The difference in ergonomics

Clearly, continuous lights offer greater ease of use. Essentially, what you see is what you get. This implies that shaping light becomes considerably simpler, although strobes do have a modeling lights.

Modeling lights typically have lower output compared to actual continuous lights. This suggests that when intending to double diffuse, bounce, etc., continuous light is much easier to work with, particularly when adjusting multiple lights.

Strobes can be slightly less straightforward because the shutter speed doesn’t impact exposure unless in High-Speed Sync (HSS) mode. This is because the light only illuminates the frame for a fraction of the time the shutter remains open.

Continuous light can be used for both at a cost

Continuous lights can serve purposes in both video and photography, although as a relatively new technology, we’re just reaching the required power levels for effective use.

I’d argue that a 1200-watt LED is starting to generate sufficient output for booklighting and still provides ample illumination to properly expose the subject at a reasonable ISO.

The only drawback might be that these powerful lights come with a hefty price tag and weight. Expect around 3500 euros for an Aputure 1200D, with the lamp head and ballast weighing nearly 15 kg combined. Additionally, you’ll require sturdier stands like combo stands, which add an extra 10 kg to your setup.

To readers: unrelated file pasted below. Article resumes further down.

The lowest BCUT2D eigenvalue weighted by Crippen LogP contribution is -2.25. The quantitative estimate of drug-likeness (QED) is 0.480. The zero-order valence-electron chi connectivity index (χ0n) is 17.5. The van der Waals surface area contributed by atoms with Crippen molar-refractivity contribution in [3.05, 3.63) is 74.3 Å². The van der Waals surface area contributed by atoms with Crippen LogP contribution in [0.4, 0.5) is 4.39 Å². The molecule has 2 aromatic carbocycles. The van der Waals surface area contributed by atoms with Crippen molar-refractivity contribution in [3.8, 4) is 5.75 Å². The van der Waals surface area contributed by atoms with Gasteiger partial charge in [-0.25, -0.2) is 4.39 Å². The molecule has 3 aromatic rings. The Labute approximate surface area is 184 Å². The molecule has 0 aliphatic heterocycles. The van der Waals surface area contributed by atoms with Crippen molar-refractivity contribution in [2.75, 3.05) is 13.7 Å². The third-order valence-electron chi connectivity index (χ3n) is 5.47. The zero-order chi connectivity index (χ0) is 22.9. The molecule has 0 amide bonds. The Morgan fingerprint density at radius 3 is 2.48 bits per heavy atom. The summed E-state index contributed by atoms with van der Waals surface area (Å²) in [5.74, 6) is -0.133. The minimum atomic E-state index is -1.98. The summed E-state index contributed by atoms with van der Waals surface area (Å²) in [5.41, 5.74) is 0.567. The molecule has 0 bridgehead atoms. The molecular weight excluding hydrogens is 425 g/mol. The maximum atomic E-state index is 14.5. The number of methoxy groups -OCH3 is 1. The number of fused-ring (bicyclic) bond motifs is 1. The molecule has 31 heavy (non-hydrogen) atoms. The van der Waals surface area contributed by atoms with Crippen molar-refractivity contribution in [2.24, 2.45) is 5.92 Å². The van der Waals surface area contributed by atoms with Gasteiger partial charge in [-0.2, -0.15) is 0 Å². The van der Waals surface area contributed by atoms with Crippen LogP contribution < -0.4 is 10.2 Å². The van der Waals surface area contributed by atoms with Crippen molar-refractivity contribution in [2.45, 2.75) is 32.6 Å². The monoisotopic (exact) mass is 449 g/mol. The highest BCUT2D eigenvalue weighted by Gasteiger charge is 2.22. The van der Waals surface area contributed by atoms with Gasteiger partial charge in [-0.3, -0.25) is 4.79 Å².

This implies that rather than relying on just a backpack a few aluminium legs and an assistant, you’ll require a van and a full crew including security to achieve comparable images.

Strobes can’t really be used for video

The primary reason why many people gravitate towards LEDs or continuous lights is simply because strobes, apart from their low-output modeling light, aren’t ideally suited for video use.

Even a basic dimmed interview setup with diffusion necessitates continuous lights emitting more than just a few hundred lux.

A dimmed interview setup test white balanced in photoshop
ISO 100 160th SS

As an illustration, for this bounce, I’m utilizing an Aputure 600D Pro and a Nanlite Forza 500B II, both set at 40%, bouncing off a white backdrop.

While I acknowledge that modern cameras boast improved ISO performance, with some even offering a base ISO of 640 like the Sony A7S III, achieving parity with daylight still requires a minimum of 500 watts.


After comparing LEDs and strobes, my conclusion is that if you’re seeking to invest in a single system for both photography and videography, LEDs are the most practical choice, unless you’re willing to invest in both separately.

For photography alone, strobes undoubtedly offer superior results with less effort and greater convenience. Plus, you can set up a complete system for less than 3000 euros including modifiers and stands.

If, like me, you aim to craft cinematic frames or just simply light your video properly, then continuous light and LEDs are currently your best and perhaps your only real options.

Continuous light functions as a tool for replicating and enhancing natural light, or at least preserving cinematic realism, which differs significantly from strobes, which tend to create something spectacular and more artificial from the outset.



Profoto’s website :

Broncolor’s website :

Godox’s website :

Continuous LED Lights

Aputure’s website :

Nanlite’s website :

Our video production

Neon Night Films :

What do you think?

Written by dudeoi